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Hegel's Theory of Quality

167 Pages Posted: 3 Oct 2000  

David Gray Carlson

Yeshiva University - Benjamin N. Cardozo School of Law

Date Written: August 2000

Abstract

This article assesses the opening three chapters of Hegel's monumental "Science of Logic," a work largely unknown in the United States but recognized in Europe as the foundation of Hegel's impressive philosophical edifice. Hegel's task was to develop a foundation-free philosophy, in which the inherent contradictions in concepts caused the self-destruction of the concept and the generation of a new, improved concept. Hegel begins his work by examining the concept of Pure Being. Being itself shows to be finite, however. Being repeals itself and propels itself into thought. "Reality" therefore gives way to "ideality." Upon entering the realm of the Ideal, Being eventually becomes quantity--content-free being. The opening chapters of the Science of Logic are controversial. Carlson, however, defends Hegel against the various objections that have been raised Hegel's opening moves.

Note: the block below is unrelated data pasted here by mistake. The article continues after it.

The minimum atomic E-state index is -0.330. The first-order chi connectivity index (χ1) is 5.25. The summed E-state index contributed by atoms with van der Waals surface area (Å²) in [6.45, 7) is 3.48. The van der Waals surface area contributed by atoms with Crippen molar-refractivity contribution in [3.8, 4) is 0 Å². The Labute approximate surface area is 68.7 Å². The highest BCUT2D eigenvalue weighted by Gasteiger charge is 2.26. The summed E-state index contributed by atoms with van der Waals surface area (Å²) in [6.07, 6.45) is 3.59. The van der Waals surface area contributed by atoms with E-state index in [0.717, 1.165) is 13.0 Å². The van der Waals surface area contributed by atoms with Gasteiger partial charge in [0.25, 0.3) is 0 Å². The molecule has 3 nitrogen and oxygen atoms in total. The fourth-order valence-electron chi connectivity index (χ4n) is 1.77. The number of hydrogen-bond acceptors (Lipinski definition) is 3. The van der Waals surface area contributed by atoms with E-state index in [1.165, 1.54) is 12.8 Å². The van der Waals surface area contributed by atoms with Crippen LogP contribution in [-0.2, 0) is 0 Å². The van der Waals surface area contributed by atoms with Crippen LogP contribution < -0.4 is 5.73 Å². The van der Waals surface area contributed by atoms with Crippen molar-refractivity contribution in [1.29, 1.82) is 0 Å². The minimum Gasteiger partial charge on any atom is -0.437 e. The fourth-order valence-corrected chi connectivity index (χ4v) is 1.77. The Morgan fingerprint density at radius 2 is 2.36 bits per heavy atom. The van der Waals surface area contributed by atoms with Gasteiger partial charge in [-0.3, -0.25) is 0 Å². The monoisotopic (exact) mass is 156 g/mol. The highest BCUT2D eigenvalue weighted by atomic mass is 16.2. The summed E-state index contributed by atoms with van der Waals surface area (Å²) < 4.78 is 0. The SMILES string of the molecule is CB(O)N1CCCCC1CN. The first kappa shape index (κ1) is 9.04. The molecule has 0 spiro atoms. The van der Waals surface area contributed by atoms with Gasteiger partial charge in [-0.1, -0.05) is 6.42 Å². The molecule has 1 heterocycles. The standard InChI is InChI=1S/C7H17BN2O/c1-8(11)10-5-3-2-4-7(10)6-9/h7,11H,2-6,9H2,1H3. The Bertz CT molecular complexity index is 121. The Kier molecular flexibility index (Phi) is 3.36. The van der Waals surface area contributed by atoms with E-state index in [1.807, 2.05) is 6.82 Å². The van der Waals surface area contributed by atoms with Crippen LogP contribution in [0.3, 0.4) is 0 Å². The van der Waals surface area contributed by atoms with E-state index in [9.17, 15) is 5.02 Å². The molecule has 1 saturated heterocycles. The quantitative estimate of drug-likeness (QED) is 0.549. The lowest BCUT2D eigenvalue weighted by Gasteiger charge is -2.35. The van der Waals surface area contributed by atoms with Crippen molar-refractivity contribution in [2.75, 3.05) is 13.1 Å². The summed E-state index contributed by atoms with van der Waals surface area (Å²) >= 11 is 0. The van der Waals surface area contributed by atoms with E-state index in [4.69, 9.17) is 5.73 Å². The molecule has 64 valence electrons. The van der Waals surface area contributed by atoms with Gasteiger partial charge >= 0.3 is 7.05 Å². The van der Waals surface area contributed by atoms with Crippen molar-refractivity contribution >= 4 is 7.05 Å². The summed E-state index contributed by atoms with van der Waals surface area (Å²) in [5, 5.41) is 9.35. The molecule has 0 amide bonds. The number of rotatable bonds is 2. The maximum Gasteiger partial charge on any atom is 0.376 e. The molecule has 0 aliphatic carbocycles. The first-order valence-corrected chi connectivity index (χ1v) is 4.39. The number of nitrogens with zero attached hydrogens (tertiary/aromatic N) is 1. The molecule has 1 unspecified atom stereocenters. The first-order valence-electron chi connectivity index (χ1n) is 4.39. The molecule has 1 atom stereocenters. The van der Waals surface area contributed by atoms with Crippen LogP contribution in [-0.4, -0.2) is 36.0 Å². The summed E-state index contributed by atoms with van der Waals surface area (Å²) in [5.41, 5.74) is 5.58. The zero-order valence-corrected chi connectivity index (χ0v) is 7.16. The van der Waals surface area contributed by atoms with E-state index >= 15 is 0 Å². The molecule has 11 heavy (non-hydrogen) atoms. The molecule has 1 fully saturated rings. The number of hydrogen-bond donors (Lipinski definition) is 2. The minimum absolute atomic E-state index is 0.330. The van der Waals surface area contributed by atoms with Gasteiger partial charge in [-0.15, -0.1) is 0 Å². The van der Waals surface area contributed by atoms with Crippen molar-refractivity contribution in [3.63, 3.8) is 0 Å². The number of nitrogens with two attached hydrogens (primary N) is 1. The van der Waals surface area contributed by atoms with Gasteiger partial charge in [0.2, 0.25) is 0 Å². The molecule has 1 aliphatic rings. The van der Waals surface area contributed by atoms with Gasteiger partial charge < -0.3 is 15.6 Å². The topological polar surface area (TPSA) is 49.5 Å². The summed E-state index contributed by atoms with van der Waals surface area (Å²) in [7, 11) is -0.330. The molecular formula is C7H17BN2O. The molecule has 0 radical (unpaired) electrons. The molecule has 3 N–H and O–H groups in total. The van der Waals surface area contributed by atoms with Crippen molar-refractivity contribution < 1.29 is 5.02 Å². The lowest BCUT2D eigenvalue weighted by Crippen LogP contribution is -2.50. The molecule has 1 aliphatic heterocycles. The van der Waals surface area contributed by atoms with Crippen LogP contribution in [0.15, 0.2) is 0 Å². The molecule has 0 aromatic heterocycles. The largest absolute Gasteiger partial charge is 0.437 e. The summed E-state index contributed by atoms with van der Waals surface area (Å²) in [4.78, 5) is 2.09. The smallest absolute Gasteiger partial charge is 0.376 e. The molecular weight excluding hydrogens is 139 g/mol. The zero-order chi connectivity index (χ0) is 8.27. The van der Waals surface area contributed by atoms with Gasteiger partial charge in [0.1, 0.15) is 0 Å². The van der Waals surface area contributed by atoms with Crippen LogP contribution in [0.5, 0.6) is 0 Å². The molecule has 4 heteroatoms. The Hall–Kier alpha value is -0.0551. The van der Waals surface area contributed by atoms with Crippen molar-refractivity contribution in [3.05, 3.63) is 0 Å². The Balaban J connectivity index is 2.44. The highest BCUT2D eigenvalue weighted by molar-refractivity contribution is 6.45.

Suggested Citation

Carlson, David Gray, Hegel's Theory of Quality (August 2000). Cardozo Law School, Public Law Research Paper No. 17. Available at SSRN: https://ssrn.com/abstract=241950 or http://dx.doi.org/10.2139/ssrn.241950

David Gray Carlson (Contact Author)

Yeshiva University - Benjamin N. Cardozo School of Law ( email )

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